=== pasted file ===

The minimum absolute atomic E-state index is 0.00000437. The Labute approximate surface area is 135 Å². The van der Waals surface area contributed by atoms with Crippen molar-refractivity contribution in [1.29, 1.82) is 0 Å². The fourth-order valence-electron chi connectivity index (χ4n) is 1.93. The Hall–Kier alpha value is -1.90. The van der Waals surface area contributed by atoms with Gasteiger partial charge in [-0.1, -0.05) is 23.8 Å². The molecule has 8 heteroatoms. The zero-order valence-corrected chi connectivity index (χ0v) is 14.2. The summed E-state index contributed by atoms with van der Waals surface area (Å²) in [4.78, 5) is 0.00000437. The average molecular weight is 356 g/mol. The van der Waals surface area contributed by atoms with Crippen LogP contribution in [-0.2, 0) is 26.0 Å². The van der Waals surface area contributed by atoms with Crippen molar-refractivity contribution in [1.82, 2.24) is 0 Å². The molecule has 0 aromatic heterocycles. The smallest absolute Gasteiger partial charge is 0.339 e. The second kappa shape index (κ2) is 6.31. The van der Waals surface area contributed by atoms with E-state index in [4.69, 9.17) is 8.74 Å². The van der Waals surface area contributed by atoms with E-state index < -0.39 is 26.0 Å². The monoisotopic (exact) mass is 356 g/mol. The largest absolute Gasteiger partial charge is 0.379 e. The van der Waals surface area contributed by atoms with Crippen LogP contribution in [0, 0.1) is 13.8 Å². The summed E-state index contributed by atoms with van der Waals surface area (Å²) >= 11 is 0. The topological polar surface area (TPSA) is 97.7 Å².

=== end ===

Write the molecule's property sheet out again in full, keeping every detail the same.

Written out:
The minimum absolute atomic E-state index is 0.00000437. The Labute approximate surface area is 135 Å². The van der Waals surface area contributed by atoms with Crippen molar-refractivity contribution in [1.29, 1.82) is 0 Å². The fourth-order valence-electron chi connectivity index (χ4n) is 1.93. The Hall–Kier alpha value is -1.90. The van der Waals surface area contributed by atoms with Gasteiger partial charge in [-0.1, -0.05) is 23.8 Å². The molecule has 8 heteroatoms. The zero-order valence-corrected chi connectivity index (χ0v) is 14.2. The summed E-state index contributed by atoms with van der Waals surface area (Å²) in [4.78, 5) is 0.00000437. The average molecular weight is 356 g/mol. The van der Waals surface area contributed by atoms with Crippen LogP contribution in [-0.2, 0) is 26.0 Å². The van der Waals surface area contributed by atoms with Crippen molar-refractivity contribution in [1.82, 2.24) is 0 Å². The molecule has 0 aromatic heterocycles. The smallest absolute Gasteiger partial charge is 0.339 e. The second kappa shape index (κ2) is 6.31. The van der Waals surface area contributed by atoms with E-state index in [4.69, 9.17) is 8.74 Å². The van der Waals surface area contributed by atoms with E-state index < -0.39 is 26.0 Å². The monoisotopic (exact) mass is 356 g/mol. The largest absolute Gasteiger partial charge is 0.379 e. The van der Waals surface area contributed by atoms with Crippen LogP contribution in [0, 0.1) is 13.8 Å². The summed E-state index contributed by atoms with van der Waals surface area (Å²) >= 11 is 0. The topological polar surface area (TPSA) is 97.7 Å².